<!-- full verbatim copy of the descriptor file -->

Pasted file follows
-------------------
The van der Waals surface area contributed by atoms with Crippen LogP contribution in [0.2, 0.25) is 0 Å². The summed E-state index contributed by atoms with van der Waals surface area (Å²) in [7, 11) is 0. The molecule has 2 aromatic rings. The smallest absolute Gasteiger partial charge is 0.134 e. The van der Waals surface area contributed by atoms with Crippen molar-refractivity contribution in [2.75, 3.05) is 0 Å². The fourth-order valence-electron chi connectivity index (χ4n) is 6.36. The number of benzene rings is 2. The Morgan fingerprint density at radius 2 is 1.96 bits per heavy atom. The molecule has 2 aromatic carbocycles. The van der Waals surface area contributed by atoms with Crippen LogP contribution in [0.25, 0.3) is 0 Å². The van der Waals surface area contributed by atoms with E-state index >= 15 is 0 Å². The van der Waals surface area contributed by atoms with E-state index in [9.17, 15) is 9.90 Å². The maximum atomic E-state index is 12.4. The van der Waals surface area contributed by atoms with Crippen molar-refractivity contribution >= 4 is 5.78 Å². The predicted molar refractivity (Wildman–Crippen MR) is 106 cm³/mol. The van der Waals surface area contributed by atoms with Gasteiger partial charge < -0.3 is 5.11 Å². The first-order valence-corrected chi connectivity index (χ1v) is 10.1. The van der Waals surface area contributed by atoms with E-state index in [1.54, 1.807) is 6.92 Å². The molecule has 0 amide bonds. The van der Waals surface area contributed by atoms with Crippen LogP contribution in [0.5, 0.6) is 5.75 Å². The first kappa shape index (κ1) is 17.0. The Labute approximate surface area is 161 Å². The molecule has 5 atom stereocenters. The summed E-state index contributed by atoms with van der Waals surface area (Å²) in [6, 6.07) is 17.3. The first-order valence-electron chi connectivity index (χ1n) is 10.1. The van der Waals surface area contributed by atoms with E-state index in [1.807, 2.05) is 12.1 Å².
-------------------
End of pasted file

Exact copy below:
The van der Waals surface area contributed by atoms with Crippen LogP contribution in [0.2, 0.25) is 0 Å². The summed E-state index contributed by atoms with van der Waals surface area (Å²) in [7, 11) is 0. The molecule has 2 aromatic rings. The smallest absolute Gasteiger partial charge is 0.134 e. The van der Waals surface area contributed by atoms with Crippen molar-refractivity contribution in [2.75, 3.05) is 0 Å². The fourth-order valence-electron chi connectivity index (χ4n) is 6.36. The number of benzene rings is 2. The Morgan fingerprint density at radius 2 is 1.96 bits per heavy atom. The molecule has 2 aromatic carbocycles. The van der Waals surface area contributed by atoms with Crippen LogP contribution in [0.25, 0.3) is 0 Å². The van der Waals surface area contributed by atoms with E-state index >= 15 is 0 Å². The van der Waals surface area contributed by atoms with E-state index in [9.17, 15) is 9.90 Å². The maximum atomic E-state index is 12.4. The van der Waals surface area contributed by atoms with Crippen molar-refractivity contribution >= 4 is 5.78 Å². The predicted molar refractivity (Wildman–Crippen MR) is 106 cm³/mol. The van der Waals surface area contributed by atoms with Gasteiger partial charge < -0.3 is 5.11 Å². The first-order valence-corrected chi connectivity index (χ1v) is 10.1. The van der Waals surface area contributed by atoms with E-state index in [1.54, 1.807) is 6.92 Å². The molecule has 0 amide bonds. The van der Waals surface area contributed by atoms with Crippen LogP contribution in [0.5, 0.6) is 5.75 Å². The first kappa shape index (κ1) is 17.0. The Labute approximate surface area is 161 Å². The molecule has 5 atom stereocenters. The summed E-state index contributed by atoms with van der Waals surface area (Å²) in [6, 6.07) is 17.3. The first-order valence-electron chi connectivity index (χ1n) is 10.1. The van der Waals surface area contributed by atoms with E-state index in [1.807, 2.05) is 12.1 Å².